Global connections

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Ethiopia’s private sector is increasingly connecting to foreign markets. Export is promoted, foreigners companies are investing here and joint ventures are becoming regular business modalities. This development is encouraged by the Ethiopian Government as well as by bilateral and multilateral development partners.
A growing number of Ethiopian and foreign investors, traders and producers are thus entering complex value chains that cross borders and continents. There are many opportunities to enter these value chains and there are also challenges which, if left unaddressed, will result in the loss of opportunities to others who do deal effectively with these challenges. We need, for example, to be able to meet demands and our production modalities need to be geared for quantity production while consistency and quality are maintained. This requires organization and management, but it can be done. For those who are willing to make the effort, there is indeed money to be made.
Another challenge is the fact that Ethiopian and foreign business people need to interact more often and intensely. They need to be able to communicate well with each other, be it face-to-face, over the telephone or via the internet. The chances that things could go wrong here is real and present. Different interpretations, different priorities and different expectations may cause business deals to go sour, spoil relationships and result in the loss of opportunities so desperately looked for. Understanding the other party well, and making the right interpretation of the message that your business partner is trying to convey, are essential skills for success.
As we are moving into these complex and border-crossing value chains, we need to realise that the world is becoming smaller indeed and that business transactions are increasingly taking place over the internet, replacing the ways we used to do business and demanding supportive infrastructures in order to connect to the rest of the world. Telephone and fax is not sufficient anymore, as more and more information needs to be shared that require fast and reliable internet connections, for example. The slogan of ethio telecom, “Connecting Ethiopia to the future”, is inspiring in this respect.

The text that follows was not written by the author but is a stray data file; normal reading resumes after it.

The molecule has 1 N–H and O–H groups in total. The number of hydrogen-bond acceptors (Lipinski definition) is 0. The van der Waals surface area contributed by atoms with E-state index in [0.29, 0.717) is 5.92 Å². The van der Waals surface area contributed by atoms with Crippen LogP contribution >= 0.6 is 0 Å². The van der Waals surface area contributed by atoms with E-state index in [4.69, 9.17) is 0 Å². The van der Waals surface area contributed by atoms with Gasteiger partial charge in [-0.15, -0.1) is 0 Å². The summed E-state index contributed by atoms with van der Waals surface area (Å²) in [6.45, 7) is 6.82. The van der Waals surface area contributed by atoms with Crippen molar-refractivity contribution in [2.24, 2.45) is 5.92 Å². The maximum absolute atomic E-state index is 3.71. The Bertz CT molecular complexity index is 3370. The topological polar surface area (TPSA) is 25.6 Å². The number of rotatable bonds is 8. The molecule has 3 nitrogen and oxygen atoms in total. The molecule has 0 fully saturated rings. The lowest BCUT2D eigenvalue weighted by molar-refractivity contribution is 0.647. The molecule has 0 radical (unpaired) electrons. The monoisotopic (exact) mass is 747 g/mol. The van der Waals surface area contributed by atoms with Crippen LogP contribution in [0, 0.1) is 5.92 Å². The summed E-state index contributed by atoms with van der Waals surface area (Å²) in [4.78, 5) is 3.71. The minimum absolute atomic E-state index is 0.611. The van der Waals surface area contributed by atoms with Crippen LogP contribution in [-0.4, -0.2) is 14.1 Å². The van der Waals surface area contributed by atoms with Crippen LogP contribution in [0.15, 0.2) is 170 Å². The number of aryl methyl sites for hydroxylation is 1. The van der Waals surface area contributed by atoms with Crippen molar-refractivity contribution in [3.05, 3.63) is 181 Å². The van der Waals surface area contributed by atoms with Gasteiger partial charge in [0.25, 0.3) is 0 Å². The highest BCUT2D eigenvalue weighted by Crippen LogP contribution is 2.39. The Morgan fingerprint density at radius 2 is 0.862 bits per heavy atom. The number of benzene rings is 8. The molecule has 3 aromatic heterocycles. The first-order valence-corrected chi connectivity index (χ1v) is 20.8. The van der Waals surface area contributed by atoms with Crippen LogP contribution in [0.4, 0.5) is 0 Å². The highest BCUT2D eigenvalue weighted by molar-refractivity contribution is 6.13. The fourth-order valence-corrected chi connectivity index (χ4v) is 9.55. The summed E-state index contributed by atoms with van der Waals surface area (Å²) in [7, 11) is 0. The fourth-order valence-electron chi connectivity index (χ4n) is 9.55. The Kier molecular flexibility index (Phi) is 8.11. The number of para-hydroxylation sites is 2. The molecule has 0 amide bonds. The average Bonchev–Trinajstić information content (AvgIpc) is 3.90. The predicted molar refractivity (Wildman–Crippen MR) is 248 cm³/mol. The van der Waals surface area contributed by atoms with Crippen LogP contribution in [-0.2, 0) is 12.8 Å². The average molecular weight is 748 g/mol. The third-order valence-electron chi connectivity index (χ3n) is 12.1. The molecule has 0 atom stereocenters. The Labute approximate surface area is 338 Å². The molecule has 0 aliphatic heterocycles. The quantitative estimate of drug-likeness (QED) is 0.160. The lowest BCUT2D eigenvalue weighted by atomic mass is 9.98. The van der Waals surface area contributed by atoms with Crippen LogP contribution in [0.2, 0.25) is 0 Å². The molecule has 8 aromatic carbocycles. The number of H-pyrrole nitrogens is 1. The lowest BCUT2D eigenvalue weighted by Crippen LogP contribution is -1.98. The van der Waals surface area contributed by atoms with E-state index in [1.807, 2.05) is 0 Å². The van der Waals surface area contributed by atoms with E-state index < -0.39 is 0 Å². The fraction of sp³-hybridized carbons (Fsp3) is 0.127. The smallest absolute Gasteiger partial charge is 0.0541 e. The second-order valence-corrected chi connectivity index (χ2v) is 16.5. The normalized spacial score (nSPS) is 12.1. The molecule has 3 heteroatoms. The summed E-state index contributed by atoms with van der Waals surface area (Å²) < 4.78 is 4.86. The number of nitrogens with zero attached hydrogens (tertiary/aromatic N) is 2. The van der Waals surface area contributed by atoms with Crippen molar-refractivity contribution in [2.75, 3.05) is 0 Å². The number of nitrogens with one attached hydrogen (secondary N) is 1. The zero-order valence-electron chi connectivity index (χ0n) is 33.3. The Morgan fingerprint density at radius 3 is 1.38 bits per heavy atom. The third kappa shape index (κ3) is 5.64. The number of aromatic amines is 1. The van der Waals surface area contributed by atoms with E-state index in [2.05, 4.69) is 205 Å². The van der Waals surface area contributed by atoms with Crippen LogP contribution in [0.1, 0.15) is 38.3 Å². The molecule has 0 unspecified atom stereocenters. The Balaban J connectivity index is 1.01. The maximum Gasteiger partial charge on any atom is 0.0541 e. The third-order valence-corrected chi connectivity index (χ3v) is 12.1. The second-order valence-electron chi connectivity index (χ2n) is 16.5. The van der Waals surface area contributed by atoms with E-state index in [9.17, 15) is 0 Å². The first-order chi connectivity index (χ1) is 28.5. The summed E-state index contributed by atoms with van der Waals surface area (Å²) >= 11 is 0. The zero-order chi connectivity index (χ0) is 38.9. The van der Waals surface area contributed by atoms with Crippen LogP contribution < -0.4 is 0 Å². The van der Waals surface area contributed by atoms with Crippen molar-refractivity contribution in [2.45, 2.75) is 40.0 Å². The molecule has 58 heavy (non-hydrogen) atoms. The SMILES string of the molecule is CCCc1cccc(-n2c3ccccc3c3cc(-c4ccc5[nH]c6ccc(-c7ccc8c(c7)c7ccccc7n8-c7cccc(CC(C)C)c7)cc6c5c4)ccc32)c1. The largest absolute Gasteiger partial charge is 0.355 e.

Fact of the matter is that the future is already here and we need to make the most out of the opportunities that the global internet and email services have to offer. It is here where businesses in Asia, most notably India and China, have made tremendous progress and have learned to take full advantage of the potential that the internet offers. That is why it became possible for American and European companies to begin outsourcing some of their work, for example. And what began with outsourcing routine work some years ago has resulted in intensive and essential business partnerships, while finding complementarities between companies and their employees across continents.
Supportive to these developments in Asia was the realisation that, in order to be able to take on outsourced work from other parts of the world and to enter into complementary business partnerships, education had to be stepped up to prepare a new generation of people who are able to communicate with the rest of the world and who measure up to the required levels to compete internationally. There is work to be found in the global village for those who are able to join the playground that is becoming more level by the day.
Let us go back though to our beloved Ethiopia and try and see where we can go from where we stand today. Considering the current population growth rate, we will be well over 100 million in the next 20 years or so. That is how many mouths will need to be fed. Jobs need to be created, in other words, millions of jobs!
Supporting local investment and attracting investors from overseas as is being done is therefore a welcome strategy as they will create jobs for many workers. And with it comes the need to invest in education and vocational training in order for the multitude of youth to be able to join the workforce and take up employment.      
In his book “The World is flat” Thomas L. Friedman suggests that developing countries need to focus on four issues. The first is the right infrastructure, including cheap internet bandwidth, mobile telephone networks, modern airports and good roads. The second is education, aiming at getting more people being able to innovate and compete at the global level. The third is facilitation by the government in terms of policies and effective bureaucracy and services. And finally, the environment, as countries that preserve their natural environment are more likely to continue to attract investors and innovators who can make the decisive difference in turning a developing economy into a developed one.
I like to think of Ethiopia as such a place and challenge all of us to step up our efforts and ask ourselves what contribution we can make to make this happen.